Mr. Gurupadam searched his school-boy memory for the details of India's invaders but could not even recall the dank classroom or hard backless wooden benches on which he had sat year after year. 'Yes. That's true.'
'Interesting,' the girl said, stressing the first syllable so that the others escaped her red lips in a slurred rush.
'In the monsoons it rains every day, sometimes all day,' he added. The rational part of his brain seemed to have broken up into separate parts that were working independently and were each sending him contradictory messages.
He thougth of his entire past life, and suddenly it seemed but a single day and of no consequence.
He felt as though he had just been born and thrust shivering and naked into an enormous, dazzling world full of color and light. 'I am from Belgaum,' he said. 'We have big monsoons there.'
The train had emerged from the tunnel, and the girl was looking out the window at the trees and the buildings and cars that seemed to be rushing to meet it. 'Where did you say you get off?'she asked absently.
It had been a long time, in another life, but he was sure he had heard that tone of voice before. When he was at college he had a good-looking friend who attracted a lot of girls. They would stop him on the street and ask the time just to strike up a conversation, and their voices always carried a hint of...this same thing. He clutched his copy of the Post and wondered how he should respond. Should he suggest coffee? A drink? Was she old enough to drink? Should he just get off the train with her?
'King Street,' he said in a higher pitch this time, almost a squeak.
'Oh,' she said with a shrug. 'I get off at National Airport.'
Mr. Gurupadam felt a pain in a part of him that he hadn't known existed. The young woman must be a tourist on her way to catch a plane. In his mind's eye, where he had never before been wont to see such images, or any images at all, he saw clearly a tiny airplane, no more than a dot in the sky, disappear- ing into the clouds. He also saw himself on the ground, looking up, up.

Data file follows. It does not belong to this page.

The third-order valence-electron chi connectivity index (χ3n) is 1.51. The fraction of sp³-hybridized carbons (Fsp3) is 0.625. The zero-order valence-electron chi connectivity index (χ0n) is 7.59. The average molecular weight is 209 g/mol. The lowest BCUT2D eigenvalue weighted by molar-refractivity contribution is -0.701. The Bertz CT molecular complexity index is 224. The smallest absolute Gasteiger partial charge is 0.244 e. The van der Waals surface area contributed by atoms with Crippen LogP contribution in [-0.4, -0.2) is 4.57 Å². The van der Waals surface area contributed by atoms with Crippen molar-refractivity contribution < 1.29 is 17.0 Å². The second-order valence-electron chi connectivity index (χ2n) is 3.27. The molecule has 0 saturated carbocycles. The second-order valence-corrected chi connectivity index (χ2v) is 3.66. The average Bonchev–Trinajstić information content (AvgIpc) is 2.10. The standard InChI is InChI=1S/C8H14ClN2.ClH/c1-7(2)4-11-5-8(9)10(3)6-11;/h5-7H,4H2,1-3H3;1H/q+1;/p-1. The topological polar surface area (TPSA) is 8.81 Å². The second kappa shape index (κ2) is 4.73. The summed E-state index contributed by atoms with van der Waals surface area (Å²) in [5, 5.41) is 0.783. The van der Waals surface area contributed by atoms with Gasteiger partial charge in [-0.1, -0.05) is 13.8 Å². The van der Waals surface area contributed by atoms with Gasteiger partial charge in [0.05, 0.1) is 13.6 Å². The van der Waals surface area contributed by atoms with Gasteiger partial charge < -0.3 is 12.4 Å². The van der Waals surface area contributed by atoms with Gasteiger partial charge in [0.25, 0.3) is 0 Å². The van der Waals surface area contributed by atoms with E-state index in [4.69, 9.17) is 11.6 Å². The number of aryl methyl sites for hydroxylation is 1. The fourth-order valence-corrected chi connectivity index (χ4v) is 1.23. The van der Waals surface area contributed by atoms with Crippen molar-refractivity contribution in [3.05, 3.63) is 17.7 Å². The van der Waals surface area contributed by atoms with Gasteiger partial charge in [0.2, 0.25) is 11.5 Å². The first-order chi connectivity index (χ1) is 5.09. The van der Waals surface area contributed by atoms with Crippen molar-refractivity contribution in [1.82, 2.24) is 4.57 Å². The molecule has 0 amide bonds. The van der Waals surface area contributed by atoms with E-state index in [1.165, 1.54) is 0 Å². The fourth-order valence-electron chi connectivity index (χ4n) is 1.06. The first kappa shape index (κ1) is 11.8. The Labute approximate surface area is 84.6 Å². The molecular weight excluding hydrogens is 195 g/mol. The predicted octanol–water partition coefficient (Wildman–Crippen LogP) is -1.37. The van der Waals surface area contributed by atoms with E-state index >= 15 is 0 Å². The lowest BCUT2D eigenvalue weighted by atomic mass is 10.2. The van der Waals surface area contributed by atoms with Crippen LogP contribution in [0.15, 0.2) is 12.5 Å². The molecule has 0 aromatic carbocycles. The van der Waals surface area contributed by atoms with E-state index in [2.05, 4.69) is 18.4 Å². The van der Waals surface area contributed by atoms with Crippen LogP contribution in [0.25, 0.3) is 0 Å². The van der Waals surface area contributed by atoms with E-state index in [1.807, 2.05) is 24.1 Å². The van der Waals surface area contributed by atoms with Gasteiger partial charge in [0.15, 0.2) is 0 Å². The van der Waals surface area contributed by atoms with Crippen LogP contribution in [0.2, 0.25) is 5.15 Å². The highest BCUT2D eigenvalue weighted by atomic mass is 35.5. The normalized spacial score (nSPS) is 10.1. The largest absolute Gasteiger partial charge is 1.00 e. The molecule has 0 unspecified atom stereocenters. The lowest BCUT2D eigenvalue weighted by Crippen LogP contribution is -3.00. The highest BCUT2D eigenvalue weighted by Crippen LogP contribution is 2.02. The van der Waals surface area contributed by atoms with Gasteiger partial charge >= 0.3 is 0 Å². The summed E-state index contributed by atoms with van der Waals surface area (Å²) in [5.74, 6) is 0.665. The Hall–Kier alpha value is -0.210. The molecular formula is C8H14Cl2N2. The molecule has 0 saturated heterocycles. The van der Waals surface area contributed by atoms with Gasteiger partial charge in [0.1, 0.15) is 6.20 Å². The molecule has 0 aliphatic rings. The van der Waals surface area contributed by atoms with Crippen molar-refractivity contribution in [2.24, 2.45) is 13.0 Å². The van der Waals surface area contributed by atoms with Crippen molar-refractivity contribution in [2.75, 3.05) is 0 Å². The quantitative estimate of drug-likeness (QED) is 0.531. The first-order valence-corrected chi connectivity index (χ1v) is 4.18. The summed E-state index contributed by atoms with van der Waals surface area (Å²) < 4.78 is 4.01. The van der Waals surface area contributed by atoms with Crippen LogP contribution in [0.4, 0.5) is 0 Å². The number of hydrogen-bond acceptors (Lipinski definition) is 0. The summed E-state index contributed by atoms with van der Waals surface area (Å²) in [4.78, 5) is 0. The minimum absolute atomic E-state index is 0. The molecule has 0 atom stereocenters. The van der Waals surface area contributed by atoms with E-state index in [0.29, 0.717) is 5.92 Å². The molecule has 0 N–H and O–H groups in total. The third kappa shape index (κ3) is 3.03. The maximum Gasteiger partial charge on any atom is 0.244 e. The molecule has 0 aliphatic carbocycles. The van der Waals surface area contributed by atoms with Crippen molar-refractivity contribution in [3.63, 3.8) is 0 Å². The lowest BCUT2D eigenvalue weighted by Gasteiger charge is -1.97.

'You must tell me something more about your culture for my term paper,' the girl said with a giggle. 'You don't want me to get an F?!'
'Belgaum is a small town in Southern India,' Mr. Gurupadam began, stressing each syllable carefully so she could remember it and write it down later. As he spoke, every detail about his native town came back to him more clearly even than when he had lived there--the lowing of the cows in the field across the road, the smell of monsoon rains on the cakes of manure his mother laid out for drying, the evening cries of bare-footed boys playing R abadi while he sat watching from the verandah, too weak to join them.
For a while the girl sat quietly listening, her small hands pressed together on her lap, her pink-tipped nails curled around them. Her lips were parted dreamily as though inviting more of his reminiscences. Then the train pulled into another stop and her attention was diverted. A homless man got on. He was blind and had on layers of fowl-smelling clothes under a tattered khaki jacket with oversized pockets. From one of these he removed a rusty mouth organ and as soon as the train began to move again he started to play. The girl's eyes grew wide with pleasure and her slim back straightened. 'My grandpa's favorite song. "The Great Speckled Bird!"'
Mr. Gurupadam nodded, feeling this was a precious confidence. He had no idea what the Great Speckled Bird was.
'My friends think I'm crazy, but I love folk music,' she said, gesturing excitedly. 'All music has its roots in the folk tradition, don't you think?'
'I do,' Mr. Gurupadam replied earnestly.
The blind man took off his hat and everyone dropped in money, mostly quarters and other small change but a dollar bill here and there. Mr. Gurupadam reached for his wallet and tossed a five dollar bill into the hat. The man moved down the aisle, and his music soon blended with the low drone of the passengers' conversations. Then the girl said, 'Look at the river!'
He turned towards the window. The muddy Potomac that he had crossed every day for the last five years undulated beneath the bridge, slapping a dirty froth against the bottoms of the barges and motor boats making their ways up and downstream.
'The rich get to travel in sailboats, but we have to commute by Metro,' he said in an attempt at humor.
The girl's expression remained serious. 'Look at the sun!' she said, pointing to the big orange ball hovering over the water like a giant penny about to be dropped into a slot machine. It moved lazily along with the train, slashing the river with shimmering reds and oranges. It seemed to him that no sunset had ever been so exquisite. But when he looked back at her she seemed to have lost interest and was bent over his copy of the Post. The burnished light seemed to be caught in her hair.
Mr. Gurupadam began to remember other long-forgotten pleasures: running like the wind down a new macadam road in Belgaum; eating hot upma and sambar while sitting cross-legged on the assisuously swept floor of his home after a month of the clammy-rice-and-curd hosiptal diet; walking to the store by himself to buy a packet of bright pink sweets for a rupee and then walking back slowly without opening the packet, talatalizing himself with the antici- pated pleasure.